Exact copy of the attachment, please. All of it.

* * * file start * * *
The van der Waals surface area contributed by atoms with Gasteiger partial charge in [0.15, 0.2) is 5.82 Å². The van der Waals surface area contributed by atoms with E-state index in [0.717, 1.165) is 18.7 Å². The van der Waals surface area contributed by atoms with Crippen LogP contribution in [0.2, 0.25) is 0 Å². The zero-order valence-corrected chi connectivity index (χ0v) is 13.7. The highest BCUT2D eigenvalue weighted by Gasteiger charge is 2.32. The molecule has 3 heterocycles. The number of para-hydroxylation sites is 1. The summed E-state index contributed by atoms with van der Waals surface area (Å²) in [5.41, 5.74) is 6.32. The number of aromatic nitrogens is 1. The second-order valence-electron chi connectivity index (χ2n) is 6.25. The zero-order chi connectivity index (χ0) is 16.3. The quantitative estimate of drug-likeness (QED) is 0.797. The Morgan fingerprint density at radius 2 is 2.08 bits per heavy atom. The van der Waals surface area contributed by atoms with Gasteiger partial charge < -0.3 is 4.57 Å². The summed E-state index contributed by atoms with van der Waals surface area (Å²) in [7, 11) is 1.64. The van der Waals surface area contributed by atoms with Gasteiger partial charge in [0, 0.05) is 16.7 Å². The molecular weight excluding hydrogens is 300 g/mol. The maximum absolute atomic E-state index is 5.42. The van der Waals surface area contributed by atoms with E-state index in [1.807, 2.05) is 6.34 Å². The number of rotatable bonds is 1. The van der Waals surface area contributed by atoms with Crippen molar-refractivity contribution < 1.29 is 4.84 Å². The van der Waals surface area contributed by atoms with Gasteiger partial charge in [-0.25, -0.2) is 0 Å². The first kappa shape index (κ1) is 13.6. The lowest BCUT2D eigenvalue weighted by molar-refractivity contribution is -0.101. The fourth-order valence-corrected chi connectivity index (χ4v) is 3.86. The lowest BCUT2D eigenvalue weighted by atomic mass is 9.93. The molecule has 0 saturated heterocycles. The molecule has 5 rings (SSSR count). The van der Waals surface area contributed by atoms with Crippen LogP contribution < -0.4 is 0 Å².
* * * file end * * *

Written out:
The van der Waals surface area contributed by atoms with Gasteiger partial charge in [0.15, 0.2) is 5.82 Å². The van der Waals surface area contributed by atoms with E-state index in [0.717, 1.165) is 18.7 Å². The van der Waals surface area contributed by atoms with Crippen LogP contribution in [0.2, 0.25) is 0 Å². The zero-order valence-corrected chi connectivity index (χ0v) is 13.7. The highest BCUT2D eigenvalue weighted by Gasteiger charge is 2.32. The molecule has 3 heterocycles. The number of para-hydroxylation sites is 1. The summed E-state index contributed by atoms with van der Waals surface area (Å²) in [5.41, 5.74) is 6.32. The number of aromatic nitrogens is 1. The second-order valence-electron chi connectivity index (χ2n) is 6.25. The zero-order chi connectivity index (χ0) is 16.3. The quantitative estimate of drug-likeness (QED) is 0.797. The Morgan fingerprint density at radius 2 is 2.08 bits per heavy atom. The van der Waals surface area contributed by atoms with Gasteiger partial charge < -0.3 is 4.57 Å². The summed E-state index contributed by atoms with van der Waals surface area (Å²) in [7, 11) is 1.64. The van der Waals surface area contributed by atoms with Gasteiger partial charge in [0, 0.05) is 16.7 Å². The molecular weight excluding hydrogens is 300 g/mol. The maximum absolute atomic E-state index is 5.42. The van der Waals surface area contributed by atoms with E-state index in [1.807, 2.05) is 6.34 Å². The number of rotatable bonds is 1. The van der Waals surface area contributed by atoms with Crippen molar-refractivity contribution < 1.29 is 4.84 Å². The van der Waals surface area contributed by atoms with Gasteiger partial charge in [-0.25, -0.2) is 0 Å². The first kappa shape index (κ1) is 13.6. The lowest BCUT2D eigenvalue weighted by molar-refractivity contribution is -0.101. The fourth-order valence-corrected chi connectivity index (χ4v) is 3.86. The lowest BCUT2D eigenvalue weighted by atomic mass is 9.93. The molecule has 0 saturated heterocycles. The molecule has 5 rings (SSSR count). The van der Waals surface area contributed by atoms with Crippen LogP contribution < -0.4 is 0 Å².